Reference > Cambridge History > The Victorian Age, Part Two > Historians, Biographers and Political Orators > Sir A. C. Lyall
  James Mill’s History of India J. A. Doyle; E. J. Payne  


The Cambridge History of English and American Literature in 18 Volumes (1907–21).
Volume XIV. The Victorian Age, Part Two.

II. Historians, Biographers and Political Orators.

§ 42. Sir A. C. Lyall.

Of later writings, a penetrating insight into the course of Indian history, as a whole, distinguishes those of Sir Alfred Comyn Lyall, 52  whose imaginative, as well as philosophical, mind could not rest content with viewing such a subject as India, with which a long and distinguished official career had familiarised him, under its political, or under any one exclusive, aspect only. His Rise and Expansion of the British Dominion in India (1893) grew, as it passed through many editions, into an important work of research; he also wrote a short life of Warren Hastings, and a full biography of Lord Dufferin. His Asiatic Studies deals chiefly with Hindu religion in its successive phases.   72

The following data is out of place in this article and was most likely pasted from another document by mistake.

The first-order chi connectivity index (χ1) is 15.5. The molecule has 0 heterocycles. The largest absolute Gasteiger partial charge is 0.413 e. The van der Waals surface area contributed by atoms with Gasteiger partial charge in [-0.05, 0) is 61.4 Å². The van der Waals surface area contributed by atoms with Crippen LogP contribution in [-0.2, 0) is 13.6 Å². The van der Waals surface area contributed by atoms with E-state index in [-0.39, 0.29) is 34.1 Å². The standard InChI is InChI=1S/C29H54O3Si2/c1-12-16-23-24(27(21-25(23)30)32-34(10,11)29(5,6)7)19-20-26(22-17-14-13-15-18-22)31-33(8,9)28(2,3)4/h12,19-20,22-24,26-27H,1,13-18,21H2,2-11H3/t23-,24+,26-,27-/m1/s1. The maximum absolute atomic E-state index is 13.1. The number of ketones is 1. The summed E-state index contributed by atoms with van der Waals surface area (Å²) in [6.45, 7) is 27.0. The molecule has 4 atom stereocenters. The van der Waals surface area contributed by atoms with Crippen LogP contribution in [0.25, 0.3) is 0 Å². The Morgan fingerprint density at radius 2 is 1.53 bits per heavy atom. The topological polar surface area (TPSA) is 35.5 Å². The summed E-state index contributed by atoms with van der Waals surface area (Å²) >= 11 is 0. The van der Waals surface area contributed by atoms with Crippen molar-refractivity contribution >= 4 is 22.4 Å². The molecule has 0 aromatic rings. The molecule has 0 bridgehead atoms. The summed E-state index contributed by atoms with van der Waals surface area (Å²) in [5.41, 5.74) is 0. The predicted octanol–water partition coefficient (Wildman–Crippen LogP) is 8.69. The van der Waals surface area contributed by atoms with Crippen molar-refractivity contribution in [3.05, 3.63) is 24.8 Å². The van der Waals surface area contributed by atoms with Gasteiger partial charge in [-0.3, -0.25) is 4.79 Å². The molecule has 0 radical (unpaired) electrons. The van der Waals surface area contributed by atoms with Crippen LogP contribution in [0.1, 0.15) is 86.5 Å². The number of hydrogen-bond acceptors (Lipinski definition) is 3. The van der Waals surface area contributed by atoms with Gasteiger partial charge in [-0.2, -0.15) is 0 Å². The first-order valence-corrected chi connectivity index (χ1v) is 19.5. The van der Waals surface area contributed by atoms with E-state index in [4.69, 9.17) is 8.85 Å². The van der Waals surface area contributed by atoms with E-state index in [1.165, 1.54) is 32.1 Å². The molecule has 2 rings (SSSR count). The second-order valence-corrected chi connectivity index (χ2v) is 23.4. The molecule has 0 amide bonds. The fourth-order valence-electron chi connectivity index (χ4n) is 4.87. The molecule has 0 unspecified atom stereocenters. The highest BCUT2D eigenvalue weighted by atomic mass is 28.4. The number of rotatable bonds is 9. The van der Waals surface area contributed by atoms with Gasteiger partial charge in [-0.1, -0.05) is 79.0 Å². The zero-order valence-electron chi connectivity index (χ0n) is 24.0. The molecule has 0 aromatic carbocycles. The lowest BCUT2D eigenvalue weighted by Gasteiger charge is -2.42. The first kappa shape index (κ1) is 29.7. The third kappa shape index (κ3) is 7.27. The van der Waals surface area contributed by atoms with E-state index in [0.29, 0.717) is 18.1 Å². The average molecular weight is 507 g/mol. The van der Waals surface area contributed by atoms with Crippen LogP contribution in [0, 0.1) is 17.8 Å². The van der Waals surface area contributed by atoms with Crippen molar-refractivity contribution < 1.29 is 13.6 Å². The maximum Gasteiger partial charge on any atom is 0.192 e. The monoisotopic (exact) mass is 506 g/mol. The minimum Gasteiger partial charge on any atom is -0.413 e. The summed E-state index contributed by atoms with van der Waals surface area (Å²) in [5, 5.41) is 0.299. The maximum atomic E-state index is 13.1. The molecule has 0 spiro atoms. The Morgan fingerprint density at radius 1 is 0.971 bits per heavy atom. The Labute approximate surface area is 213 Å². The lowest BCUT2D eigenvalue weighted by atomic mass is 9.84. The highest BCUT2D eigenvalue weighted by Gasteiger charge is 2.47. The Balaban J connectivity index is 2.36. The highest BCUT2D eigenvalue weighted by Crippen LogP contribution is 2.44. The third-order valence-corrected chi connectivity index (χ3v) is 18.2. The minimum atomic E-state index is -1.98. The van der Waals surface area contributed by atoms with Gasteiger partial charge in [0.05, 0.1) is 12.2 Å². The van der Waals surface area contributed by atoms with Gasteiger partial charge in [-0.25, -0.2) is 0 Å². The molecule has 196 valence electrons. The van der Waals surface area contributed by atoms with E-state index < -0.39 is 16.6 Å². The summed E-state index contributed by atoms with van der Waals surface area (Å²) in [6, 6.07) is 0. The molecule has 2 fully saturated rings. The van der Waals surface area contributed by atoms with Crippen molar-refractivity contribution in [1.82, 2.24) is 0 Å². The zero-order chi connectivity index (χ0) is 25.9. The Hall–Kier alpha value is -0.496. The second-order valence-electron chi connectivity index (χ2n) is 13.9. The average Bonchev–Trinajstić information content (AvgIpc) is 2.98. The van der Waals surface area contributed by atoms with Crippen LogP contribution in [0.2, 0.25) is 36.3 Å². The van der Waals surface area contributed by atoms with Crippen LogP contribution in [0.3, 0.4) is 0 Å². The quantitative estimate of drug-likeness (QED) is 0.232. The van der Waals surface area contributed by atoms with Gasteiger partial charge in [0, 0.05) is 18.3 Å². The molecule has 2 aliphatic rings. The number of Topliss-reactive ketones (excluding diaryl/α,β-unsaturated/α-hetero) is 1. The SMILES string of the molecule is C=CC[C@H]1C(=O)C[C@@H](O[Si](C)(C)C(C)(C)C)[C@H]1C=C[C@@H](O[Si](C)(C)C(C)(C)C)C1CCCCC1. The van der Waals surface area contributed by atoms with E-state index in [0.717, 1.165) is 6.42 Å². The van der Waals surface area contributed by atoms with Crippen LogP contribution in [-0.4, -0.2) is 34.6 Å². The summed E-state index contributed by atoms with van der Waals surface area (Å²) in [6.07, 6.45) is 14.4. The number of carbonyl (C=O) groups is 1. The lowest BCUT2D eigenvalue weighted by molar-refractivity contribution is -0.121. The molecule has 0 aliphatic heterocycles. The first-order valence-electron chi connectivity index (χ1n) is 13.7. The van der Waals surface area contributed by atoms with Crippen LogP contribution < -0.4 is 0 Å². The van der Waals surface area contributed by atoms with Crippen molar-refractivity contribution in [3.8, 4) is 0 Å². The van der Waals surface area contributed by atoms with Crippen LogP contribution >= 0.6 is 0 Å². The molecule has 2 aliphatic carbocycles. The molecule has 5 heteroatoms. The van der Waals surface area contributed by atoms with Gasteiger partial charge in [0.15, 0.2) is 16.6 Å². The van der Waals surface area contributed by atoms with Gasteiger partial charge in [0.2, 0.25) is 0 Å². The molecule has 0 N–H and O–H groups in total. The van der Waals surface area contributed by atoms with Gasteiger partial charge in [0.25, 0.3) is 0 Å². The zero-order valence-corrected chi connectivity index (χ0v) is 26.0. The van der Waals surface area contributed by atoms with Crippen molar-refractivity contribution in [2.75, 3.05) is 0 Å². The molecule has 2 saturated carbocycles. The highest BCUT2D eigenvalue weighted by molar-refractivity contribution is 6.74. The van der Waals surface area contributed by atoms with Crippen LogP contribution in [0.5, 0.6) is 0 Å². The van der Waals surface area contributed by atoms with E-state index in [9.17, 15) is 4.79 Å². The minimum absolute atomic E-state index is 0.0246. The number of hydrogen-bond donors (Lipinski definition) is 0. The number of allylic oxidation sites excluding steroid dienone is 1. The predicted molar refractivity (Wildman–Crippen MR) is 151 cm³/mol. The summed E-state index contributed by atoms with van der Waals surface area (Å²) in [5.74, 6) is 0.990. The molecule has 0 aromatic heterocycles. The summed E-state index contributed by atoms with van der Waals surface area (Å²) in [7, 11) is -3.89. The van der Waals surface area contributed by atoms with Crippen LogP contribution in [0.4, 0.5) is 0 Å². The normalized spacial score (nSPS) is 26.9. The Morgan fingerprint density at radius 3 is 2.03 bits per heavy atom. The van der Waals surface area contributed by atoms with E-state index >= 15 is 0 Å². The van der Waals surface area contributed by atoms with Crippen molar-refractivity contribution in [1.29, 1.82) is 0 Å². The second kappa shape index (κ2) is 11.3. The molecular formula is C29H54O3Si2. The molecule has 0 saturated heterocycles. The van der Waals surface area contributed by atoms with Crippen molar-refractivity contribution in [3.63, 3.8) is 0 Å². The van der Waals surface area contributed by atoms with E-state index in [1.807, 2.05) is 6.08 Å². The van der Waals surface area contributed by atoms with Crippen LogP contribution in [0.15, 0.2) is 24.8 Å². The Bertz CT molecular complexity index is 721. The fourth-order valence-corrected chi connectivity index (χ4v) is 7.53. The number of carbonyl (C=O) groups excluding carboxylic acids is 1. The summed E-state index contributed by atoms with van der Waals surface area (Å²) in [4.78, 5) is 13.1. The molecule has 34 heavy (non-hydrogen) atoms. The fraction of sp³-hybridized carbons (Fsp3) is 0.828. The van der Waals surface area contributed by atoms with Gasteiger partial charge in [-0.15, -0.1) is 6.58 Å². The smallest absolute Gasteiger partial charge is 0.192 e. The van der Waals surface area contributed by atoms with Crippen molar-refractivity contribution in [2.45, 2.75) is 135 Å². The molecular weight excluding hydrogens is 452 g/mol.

Note 52. See, ante, Chap. 1. Earlier English historians of India had treated the subject from particular points of view. Orme’s military history belongs to the eighteenth century (cf., ante, Vol. X, p. 332); John Bruce, a political historian of note, who had formerly furnished Pitt’s government with reports on measures taken for the defence of the country from the days of the Spanish Armada downwards, and had then been appointed keeper of the State paper office and historiographer to the East India company, published the history of that company (1816). [ back ]

  James Mill’s History of India J. A. Doyle; E. J. Payne  

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